@bluebears I think the "midnight gardening" consisted of Crawford being drunk and angry in the middle o of the night and then grabbing whatever she found in the tool shed to whack at the trees. She'd be yelling and cursing during all this, which would wake up everyone in the house, and the idea was, "now that you're up, help me clear some of these goddamn branches."
The slightly disingenuous part in Christina's writing is that she doesn't distinguish clearly between stuff than happened once and stuff that happened habitually. Anyone who had a parent who drank to excess has at least a handful of wild stories about strange shit that happened that one time. CC's book, and to a greater extent the movie, makes it seem like Joan was chopping down trees a couple times a week for most of the 1940s, which really wasn't true.
The book (and, again, even more the movie) really skates over Joan's extremely busy professional life up to the early 1950s, when she was making two or three pictures a year, plus doing lots of professional appearances in support of these projects, plus lots of industry entertaining, 200 people over for dinner and dancing, that kind of thing. Little of that is indicated in the book and almost nothing of it in the movie (a restaurant date where Joan has to join Louis B. Mayer at his table), and so the picture is very distorted. All we see is Crawford putting on her stockings and yelling at the maid, like she has nothing else to do with her time.
What Dunaway has on her face is not cold cream but vanishing cream, which is an oily moisturizer you'd slather on and it would sit there looking greasy for a while and then would after a while absorb into the skin. (Cold cream doesn't really absorb that way, so you either had to sit around for a while with the stuff on your face and then wipe it off, or else go to bed and get the goo smeared all over the pillow cases. Going to bed with cold cream was considered a comic thing that vain middle-aged women did, along with the curlers in the hair, and the husband would be like, there's a monster in my bed and all that hilarity.)
Stipulating that the "sitting round the FBI table" scene is extremely static and talky and therefore something of a blot in an otherwise sleek film, I do think you have to give Hitchcock credit for making the movie he intended to make instead of attempting and failing to make the movie you would prefer to see.
It's clear that the director wanted the audience to be in the position of having more information than than the protagonist for the middle section of the film, just as he decided to leave in the scene of Judy's letter in Vertigo that clarifies the scheme she's involved in. (I will admit that Judy's letter is somewhat more elegant a solution than the meeting of the Friends of Leo G. Carroll.)
What Hitchcock is attempting here is a sort of reverse mystery, and the entertainment is achieved in a somewhat more sophisticated way than in the usual thriller: not so much raw surprises, but a series of double-takes: first the surprise, then the quick second jolt when we realize what the surprise means in the context of our privileged knowledge. There's also a pleasurable kind of tension derived from the impossible desire to warn Thornhill, to give him that one piece of information that will make his quest if not easier at least more linear.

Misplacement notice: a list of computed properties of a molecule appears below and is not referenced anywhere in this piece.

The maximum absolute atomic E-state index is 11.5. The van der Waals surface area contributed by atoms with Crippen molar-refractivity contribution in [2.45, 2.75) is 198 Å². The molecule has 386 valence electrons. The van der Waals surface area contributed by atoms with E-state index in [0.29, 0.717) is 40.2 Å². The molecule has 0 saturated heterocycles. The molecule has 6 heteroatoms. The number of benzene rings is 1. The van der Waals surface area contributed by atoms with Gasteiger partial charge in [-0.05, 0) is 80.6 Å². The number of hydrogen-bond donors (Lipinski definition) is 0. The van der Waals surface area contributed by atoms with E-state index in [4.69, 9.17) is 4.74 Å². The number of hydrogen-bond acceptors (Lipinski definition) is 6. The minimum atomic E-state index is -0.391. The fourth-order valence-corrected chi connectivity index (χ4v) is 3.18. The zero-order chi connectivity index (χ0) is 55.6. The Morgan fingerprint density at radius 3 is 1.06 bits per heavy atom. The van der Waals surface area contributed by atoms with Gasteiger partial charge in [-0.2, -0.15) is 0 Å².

Personally, I think the "spoiler" is not only an interesting formal device but essential to keeping up the interest in what is otherwise a fairly straightforward thriller. I also think that the final reveal of Eve's character comes as a much bigger surprise because the airport "bringing Thornhill up to speed" scene implies that all the secrets are now out in the open. We let down our guard after that, so the more straightforward melodrama in the last half hour or so (the rescue of Eve from the mountain house) feels unexpected.
The real complaint here is that the exposition scene is so stagy and clumsy, involving as it does a whole roomful of people we have never seen before and (with the one exception) never see again. But it seems that Hitchcock was only interested in a data dump here.
@camelface Don't forget the alternate sponsor, the conventional wisdom that this whole internet fad would be over by next month at the latest, so we don't really see any point in asking more than a couple of thousand-word essays a month from that guy in the corner office with the $200K annual salary and expense account. I mean, it's not like the world has changed in any significant way since 1978, so who are we do go rocking the boat?
These numbers are misleading, since the average man watches TV while having sex.
I always wondered about that marching song that went
Wir müssen unsere Brüste wachsen.
Was there even one play written in the 1950s that was not a coded text about being a closeted gay in a small town?
I'm trying to figure out what a socialite like Lee Radziwill was doing in that list of creatives and thinkers, other than that she was probably tasked with getting her buddy Capote to crawl out of the J&B bottle in time for the shoot.
This sounds like a pitch that didn't go much of anywhere: publicists were contacted and everyone of any possible interest answered "no." Rorem commented, I assume, because he had to write something in his diary every day and he didn't have any recent blowjobs to talk about.
On How "Baby It's Cold Outside" Became America's Secular Christmas Anthem, Despite People Claiming It's About Date Rape
Without Mae West and Rock Hudson, this essay is meaningless.
@hershmire Oh, I remember the Scooby-Doo episode that ended with that line: "The Legend of the Lost Lexicographer."